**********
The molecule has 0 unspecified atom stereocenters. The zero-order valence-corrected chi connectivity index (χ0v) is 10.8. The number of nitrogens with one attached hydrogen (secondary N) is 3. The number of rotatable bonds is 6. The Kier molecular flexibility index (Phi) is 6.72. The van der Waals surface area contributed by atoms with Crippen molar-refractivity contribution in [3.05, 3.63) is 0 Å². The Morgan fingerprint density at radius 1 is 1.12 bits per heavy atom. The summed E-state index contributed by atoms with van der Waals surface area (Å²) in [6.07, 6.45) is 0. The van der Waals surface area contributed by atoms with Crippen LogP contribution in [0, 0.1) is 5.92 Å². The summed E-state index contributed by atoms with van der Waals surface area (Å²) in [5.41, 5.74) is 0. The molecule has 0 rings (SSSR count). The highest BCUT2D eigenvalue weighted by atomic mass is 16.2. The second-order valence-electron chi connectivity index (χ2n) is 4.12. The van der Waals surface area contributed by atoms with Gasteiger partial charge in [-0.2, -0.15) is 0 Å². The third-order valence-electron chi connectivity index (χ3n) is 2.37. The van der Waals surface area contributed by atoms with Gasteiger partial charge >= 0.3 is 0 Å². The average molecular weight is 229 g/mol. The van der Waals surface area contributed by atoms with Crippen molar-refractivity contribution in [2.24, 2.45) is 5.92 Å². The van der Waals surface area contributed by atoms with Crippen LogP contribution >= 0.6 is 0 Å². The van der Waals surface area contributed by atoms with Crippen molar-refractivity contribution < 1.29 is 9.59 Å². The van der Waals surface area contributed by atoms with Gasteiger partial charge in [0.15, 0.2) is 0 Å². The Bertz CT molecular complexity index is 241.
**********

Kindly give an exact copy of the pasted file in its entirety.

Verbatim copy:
The molecule has 0 unspecified atom stereocenters. The zero-order valence-corrected chi connectivity index (χ0v) is 10.8. The number of nitrogens with one attached hydrogen (secondary N) is 3. The number of rotatable bonds is 6. The Kier molecular flexibility index (Phi) is 6.72. The van der Waals surface area contributed by atoms with Crippen molar-refractivity contribution in [3.05, 3.63) is 0 Å². The Morgan fingerprint density at radius 1 is 1.12 bits per heavy atom. The summed E-state index contributed by atoms with van der Waals surface area (Å²) in [6.07, 6.45) is 0. The van der Waals surface area contributed by atoms with Crippen LogP contribution in [0, 0.1) is 5.92 Å². The summed E-state index contributed by atoms with van der Waals surface area (Å²) in [5.41, 5.74) is 0. The molecule has 0 rings (SSSR count). The highest BCUT2D eigenvalue weighted by atomic mass is 16.2. The second-order valence-electron chi connectivity index (χ2n) is 4.12. The van der Waals surface area contributed by atoms with Gasteiger partial charge in [-0.2, -0.15) is 0 Å². The third-order valence-electron chi connectivity index (χ3n) is 2.37. The van der Waals surface area contributed by atoms with Gasteiger partial charge >= 0.3 is 0 Å². The average molecular weight is 229 g/mol. The van der Waals surface area contributed by atoms with Crippen molar-refractivity contribution in [2.24, 2.45) is 5.92 Å². The van der Waals surface area contributed by atoms with Crippen LogP contribution >= 0.6 is 0 Å². The van der Waals surface area contributed by atoms with Crippen molar-refractivity contribution < 1.29 is 9.59 Å². The van der Waals surface area contributed by atoms with Gasteiger partial charge in [0.15, 0.2) is 0 Å². The Bertz CT molecular complexity index is 241.